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Say it ain't soy: China puts US soybean purchases on hold, sources say

Say it ain't soy: China puts US soybean purchases on hold, sources say
The world’s biggest soybean consumer, China, has ordered state-grain buyers to stop purchases of the product from the US in response to the latest Washington tariffs, Bloomberg reported citing people familiar with the matter.

China boosted the imports as a goodwill gesture when the leaders of the two countries agreed to halt the tariff row late last year. Back then the move provided some relief to a significant part of Trump’s voter base, the American farmers, who are struggling to find buyers for their massive harvest. The renewed Chinese ban can hit them hard, given that soybean futures have recently slumped.

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The Chinese state-owned grain buyers don’t expect that the order to continue the purchases will come any time soon, according to Bloomberg. However, Beijing is not going to cancel previous orders for American soybeans. Earlier, it pledged to buy around 10 million tons and is reportedly yet to take delivery of about 7 million tons.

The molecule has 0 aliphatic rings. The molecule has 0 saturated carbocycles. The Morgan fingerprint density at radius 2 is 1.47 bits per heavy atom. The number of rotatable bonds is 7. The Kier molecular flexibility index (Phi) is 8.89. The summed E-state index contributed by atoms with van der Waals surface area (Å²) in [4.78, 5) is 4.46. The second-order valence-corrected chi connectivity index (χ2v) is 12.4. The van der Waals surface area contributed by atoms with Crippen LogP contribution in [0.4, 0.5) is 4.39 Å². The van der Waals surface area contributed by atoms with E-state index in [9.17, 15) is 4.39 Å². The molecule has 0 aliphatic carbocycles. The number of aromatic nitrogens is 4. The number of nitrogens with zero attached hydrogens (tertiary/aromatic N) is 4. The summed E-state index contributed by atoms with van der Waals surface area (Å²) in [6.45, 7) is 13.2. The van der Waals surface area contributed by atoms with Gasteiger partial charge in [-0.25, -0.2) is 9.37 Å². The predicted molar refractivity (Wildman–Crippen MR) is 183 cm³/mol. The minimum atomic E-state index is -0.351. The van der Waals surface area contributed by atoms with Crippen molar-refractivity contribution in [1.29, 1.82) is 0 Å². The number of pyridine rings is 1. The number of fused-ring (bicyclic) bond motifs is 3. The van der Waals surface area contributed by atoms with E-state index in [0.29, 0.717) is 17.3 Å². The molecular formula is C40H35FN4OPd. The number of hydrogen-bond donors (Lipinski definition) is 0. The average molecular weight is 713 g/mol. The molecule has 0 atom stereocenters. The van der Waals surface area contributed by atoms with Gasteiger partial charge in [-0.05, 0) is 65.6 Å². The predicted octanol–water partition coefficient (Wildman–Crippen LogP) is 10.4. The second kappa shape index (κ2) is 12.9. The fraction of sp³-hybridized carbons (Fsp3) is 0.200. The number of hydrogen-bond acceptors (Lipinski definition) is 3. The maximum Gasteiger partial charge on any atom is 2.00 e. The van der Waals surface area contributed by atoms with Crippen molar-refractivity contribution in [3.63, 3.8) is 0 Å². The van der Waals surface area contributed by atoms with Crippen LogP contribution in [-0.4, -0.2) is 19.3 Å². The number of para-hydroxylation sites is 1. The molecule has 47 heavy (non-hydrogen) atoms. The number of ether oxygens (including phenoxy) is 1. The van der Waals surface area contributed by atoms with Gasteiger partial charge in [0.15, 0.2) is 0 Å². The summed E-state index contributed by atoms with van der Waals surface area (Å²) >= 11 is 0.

RT has reached out to China's food processing company Cofco and China Grain Reserves Corporation, Sinograin, to comment on the matter, but has not received their response so far.

China’s move can further drive US grain prices down. Soybean and corn futures plummeted to the lowest price in more than 40 years at the beginning of May, even before Trump raised tariffs on another $200 billion in Chinese goods from 10 percent to 25 percent and threatened to expand the trade war to all Chinese imports. Since then, crop prices have been slightly recovering.

Trump had earlier stressed that US farmers, who are struggling to keep afloat amid the trade spat, will get government support. Last week, the White House rolled out a $16 billion aid program for this purpose.

The reported halt of soybean purchases comes shortly after the expiration of the two-week period, when products already in transit did not face the new hikes. It was expected that the two sides could make a deal during that period and avoid further tit-for-tat tariff increase, but the bitter conflict has only deepened.

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